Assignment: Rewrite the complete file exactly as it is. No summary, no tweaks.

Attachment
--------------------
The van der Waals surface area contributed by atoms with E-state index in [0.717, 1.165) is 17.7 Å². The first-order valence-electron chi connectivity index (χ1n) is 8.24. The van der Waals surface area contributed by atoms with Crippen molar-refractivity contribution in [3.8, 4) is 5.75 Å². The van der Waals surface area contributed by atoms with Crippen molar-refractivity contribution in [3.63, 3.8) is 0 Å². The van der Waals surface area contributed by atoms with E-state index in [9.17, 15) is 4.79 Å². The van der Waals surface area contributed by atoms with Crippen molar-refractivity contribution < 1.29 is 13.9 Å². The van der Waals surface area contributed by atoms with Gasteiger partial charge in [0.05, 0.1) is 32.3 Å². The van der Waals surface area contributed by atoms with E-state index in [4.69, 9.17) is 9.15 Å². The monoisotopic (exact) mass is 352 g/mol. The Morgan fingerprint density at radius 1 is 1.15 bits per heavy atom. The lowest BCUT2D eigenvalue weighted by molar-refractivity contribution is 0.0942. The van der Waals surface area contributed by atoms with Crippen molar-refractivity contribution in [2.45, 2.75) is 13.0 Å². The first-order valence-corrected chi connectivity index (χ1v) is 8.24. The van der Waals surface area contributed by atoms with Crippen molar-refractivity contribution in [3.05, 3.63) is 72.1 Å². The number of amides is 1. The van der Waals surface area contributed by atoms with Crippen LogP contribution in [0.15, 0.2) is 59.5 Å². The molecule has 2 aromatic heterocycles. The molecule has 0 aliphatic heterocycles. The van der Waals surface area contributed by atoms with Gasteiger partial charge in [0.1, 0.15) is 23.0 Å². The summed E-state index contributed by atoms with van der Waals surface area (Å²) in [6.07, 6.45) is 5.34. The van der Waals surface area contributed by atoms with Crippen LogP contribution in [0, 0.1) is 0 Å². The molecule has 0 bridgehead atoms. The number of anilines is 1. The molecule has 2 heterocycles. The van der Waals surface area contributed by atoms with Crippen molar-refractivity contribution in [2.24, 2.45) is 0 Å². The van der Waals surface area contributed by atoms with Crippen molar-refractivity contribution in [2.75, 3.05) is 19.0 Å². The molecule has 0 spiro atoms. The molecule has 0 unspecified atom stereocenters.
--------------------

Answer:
The van der Waals surface area contributed by atoms with E-state index in [0.717, 1.165) is 17.7 Å². The first-order valence-electron chi connectivity index (χ1n) is 8.24. The van der Waals surface area contributed by atoms with Crippen molar-refractivity contribution in [3.8, 4) is 5.75 Å². The van der Waals surface area contributed by atoms with Crippen molar-refractivity contribution in [3.63, 3.8) is 0 Å². The van der Waals surface area contributed by atoms with E-state index in [9.17, 15) is 4.79 Å². The van der Waals surface area contributed by atoms with Crippen molar-refractivity contribution < 1.29 is 13.9 Å². The van der Waals surface area contributed by atoms with Gasteiger partial charge in [0.05, 0.1) is 32.3 Å². The van der Waals surface area contributed by atoms with E-state index in [4.69, 9.17) is 9.15 Å². The monoisotopic (exact) mass is 352 g/mol. The Morgan fingerprint density at radius 1 is 1.15 bits per heavy atom. The lowest BCUT2D eigenvalue weighted by molar-refractivity contribution is 0.0942. The van der Waals surface area contributed by atoms with Crippen molar-refractivity contribution in [2.45, 2.75) is 13.0 Å². The first-order valence-corrected chi connectivity index (χ1v) is 8.24. The van der Waals surface area contributed by atoms with Crippen molar-refractivity contribution in [3.05, 3.63) is 72.1 Å². The number of amides is 1. The van der Waals surface area contributed by atoms with Crippen LogP contribution in [0.15, 0.2) is 59.5 Å². The molecule has 2 aromatic heterocycles. The molecule has 0 aliphatic heterocycles. The van der Waals surface area contributed by atoms with Gasteiger partial charge in [0.1, 0.15) is 23.0 Å². The summed E-state index contributed by atoms with van der Waals surface area (Å²) in [6.07, 6.45) is 5.34. The van der Waals surface area contributed by atoms with Crippen LogP contribution in [0, 0.1) is 0 Å². The molecule has 0 bridgehead atoms. The number of anilines is 1. The molecule has 2 heterocycles. The van der Waals surface area contributed by atoms with Crippen molar-refractivity contribution in [2.24, 2.45) is 0 Å². The van der Waals surface area contributed by atoms with Crippen molar-refractivity contribution in [2.75, 3.05) is 19.0 Å². The molecule has 0 spiro atoms. The molecule has 0 unspecified atom stereocenters.